Charles Darwin famously predicted the existence of a species of Madagascan moth (since aptly named Xanthopan morgani praedicta), based on the shape of the nectaries of a species of orchid (Angraecum sesquipedale). Might it not be possible to take a leaf out of Darwin's book and make similar deductions retrospectively? Could parasitologists not study tetrabothiids and other modern parasites, and make deductions about their extinct ancestral hosts' lifestyles?
It turns out I wasn't being so whimsical after all. A recent New Scientists article (subscribers' only link) described how scientists are studying the DNA of various species to make deductions about the history of associated species—especially humans.
Mice on the Madeira archipelago, for example, have DNA very simlar to Scandinavian mice, indicating that they were probably brought there on Viking ships, hundreds of years before the Portuguese officially discovered the islands in the Fifteenth Century. Similarly, DNA studies of rats on Pacific islands indicate that there were two separate waves of human colonisation, and the unusually high genetic diversity of voles in the Orkney Islands suggests a thriving sea trade with Europe during neolithic times. All that from a few rodents!
And yes, there were even a couple of examples of studying parasites to tell us something about their extinct hosts:
Lice and other parasites that live in close proximity to people can tell us much about our history. For instance, the human pubic louse is most closely related to the body louse of gorillas.
Genetic studies by David Reed of the University of Florida in Gainesville suggest the two diverged just 3 million years ago - much more recently than humans diverged from gorillas. If so, early humans and gorillas must have been in close contact until that time, perhaps sharing caves. "If these data are to be believed, we can put Australopithecus at the same place and the same time as gorillas," says Reed. "That would teach us a lot about gorilla biology 3 million years ago that we have scant other evidence for."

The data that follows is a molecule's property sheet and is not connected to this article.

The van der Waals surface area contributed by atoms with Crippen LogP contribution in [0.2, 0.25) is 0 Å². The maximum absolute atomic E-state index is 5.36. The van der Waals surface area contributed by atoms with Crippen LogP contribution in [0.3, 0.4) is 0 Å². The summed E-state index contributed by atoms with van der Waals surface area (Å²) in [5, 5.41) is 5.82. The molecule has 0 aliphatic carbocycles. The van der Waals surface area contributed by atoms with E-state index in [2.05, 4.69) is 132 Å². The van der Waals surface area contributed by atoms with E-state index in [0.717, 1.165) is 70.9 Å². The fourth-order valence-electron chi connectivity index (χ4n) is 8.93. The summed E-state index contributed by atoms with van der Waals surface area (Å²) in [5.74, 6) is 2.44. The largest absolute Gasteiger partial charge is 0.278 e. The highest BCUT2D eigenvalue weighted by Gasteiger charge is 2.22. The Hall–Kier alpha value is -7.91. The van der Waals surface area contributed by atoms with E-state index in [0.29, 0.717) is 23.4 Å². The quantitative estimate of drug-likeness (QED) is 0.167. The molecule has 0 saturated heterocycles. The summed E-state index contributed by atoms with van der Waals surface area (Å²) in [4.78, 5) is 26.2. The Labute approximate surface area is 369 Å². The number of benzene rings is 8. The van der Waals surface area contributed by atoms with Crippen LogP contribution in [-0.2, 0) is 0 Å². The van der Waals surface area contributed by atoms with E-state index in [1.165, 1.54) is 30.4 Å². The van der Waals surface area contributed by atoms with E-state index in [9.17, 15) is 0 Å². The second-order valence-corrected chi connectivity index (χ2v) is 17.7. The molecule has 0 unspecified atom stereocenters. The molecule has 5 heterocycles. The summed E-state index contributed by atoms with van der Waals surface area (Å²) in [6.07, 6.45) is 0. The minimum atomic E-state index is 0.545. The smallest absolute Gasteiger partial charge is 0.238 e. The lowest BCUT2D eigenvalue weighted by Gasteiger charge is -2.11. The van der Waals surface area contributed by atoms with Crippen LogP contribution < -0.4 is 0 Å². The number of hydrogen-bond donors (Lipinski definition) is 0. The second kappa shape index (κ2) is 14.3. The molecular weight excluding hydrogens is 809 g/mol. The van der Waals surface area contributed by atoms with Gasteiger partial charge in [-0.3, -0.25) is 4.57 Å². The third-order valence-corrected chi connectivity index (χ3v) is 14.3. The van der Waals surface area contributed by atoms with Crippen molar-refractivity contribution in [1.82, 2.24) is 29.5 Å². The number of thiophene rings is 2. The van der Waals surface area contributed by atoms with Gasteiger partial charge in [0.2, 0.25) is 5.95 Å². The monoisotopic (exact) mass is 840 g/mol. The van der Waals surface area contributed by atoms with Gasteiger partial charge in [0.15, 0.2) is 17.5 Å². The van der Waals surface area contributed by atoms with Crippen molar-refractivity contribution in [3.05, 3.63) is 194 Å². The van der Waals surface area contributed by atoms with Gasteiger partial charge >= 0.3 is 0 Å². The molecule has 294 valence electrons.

Reed has also found two distinct lineages of modern human head lice, whose genes indicate they diverged more than a million years ago. He concludes that one lineage must have evolved on a different ancestral human species, perhaps Homo erectus, and only relatively recently shifted to Homo sapiens. This suggests that modern humans must have lived side by side with at least one other human species a few tens of thousands of years ago, he says.
Reed has now begun picking lice from ancient Peruvian mummies to extract their DNA. If he can get enough, he hopes to use them to retrace the peopling of the Americas. He also hopes to look at bedbugs and other parasites. "When you have lots of parasites to look at, you'll really get a picture of the evolution of the host," he says.
What a fascinating subject! Perhaps I should be whimsical more often.